D.C. voters approved Initiative 71 -- which legalizes small amounts of marijuana in the District -- by a margin of about two to one in November.
So that means pot will be legal soon, right? Well, not so fast.
The pot legalization law approved by D.C. voters last fall headed to Capitol Hill for review this week, as all D.C. laws must before they go into effect. But this one could be on shaky ground, because some members of Congress believe they blocked the measure as part of a federal spending bill back in December.
Those members of Congress, including Rep. Andy Harris (R-Md.), have vowed to keep the law from going into effect. As part of December's federal spending bill, opponents added a provision forbidding the city from spending federal or local funds to "enact" the law. It was meant to protect the city's decriminalization law -- which did indeed go into effect last year -- while outright barring legalization.
However, District officials argue that the law has already been enacted, saying that the voters enacted it -- by voting for it.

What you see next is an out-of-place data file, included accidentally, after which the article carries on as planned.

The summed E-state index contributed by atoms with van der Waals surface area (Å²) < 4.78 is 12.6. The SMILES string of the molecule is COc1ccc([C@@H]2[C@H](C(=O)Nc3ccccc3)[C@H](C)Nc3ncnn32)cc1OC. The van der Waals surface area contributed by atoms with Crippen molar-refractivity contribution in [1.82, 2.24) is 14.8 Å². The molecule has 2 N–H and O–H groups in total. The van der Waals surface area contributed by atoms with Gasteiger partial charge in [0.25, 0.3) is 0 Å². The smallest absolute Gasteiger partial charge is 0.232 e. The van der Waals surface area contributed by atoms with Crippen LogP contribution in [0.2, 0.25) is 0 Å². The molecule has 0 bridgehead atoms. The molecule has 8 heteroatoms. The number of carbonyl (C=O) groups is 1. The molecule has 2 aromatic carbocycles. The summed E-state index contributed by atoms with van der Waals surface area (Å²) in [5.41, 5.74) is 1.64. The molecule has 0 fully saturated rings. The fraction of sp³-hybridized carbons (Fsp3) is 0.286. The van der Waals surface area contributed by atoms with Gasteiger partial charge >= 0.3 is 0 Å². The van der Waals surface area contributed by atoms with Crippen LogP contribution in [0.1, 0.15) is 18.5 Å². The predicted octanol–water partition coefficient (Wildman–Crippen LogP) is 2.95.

Accordingly, Council Chairman Phil Mendelson transmitted the initiative to House Speaker John Boehner on Tuesday. Now that the measure has arrived in Congress, lawmakers will decide whether to reject it or let it go into effect.
And in the meantime, D.C. Councilmember David Grosso (At-Large) has introduced a bill to begin exploring how the city will regulate the legal sale of marijuana.
The District expects to spend several months creating regulations to govern the retail sale of marijuana – similar to Colorado -- unless Congress takes further action to block the new law. Even without congressional restrictions, the new D.C. pot law likely would not allow marijuana sales until early 2016.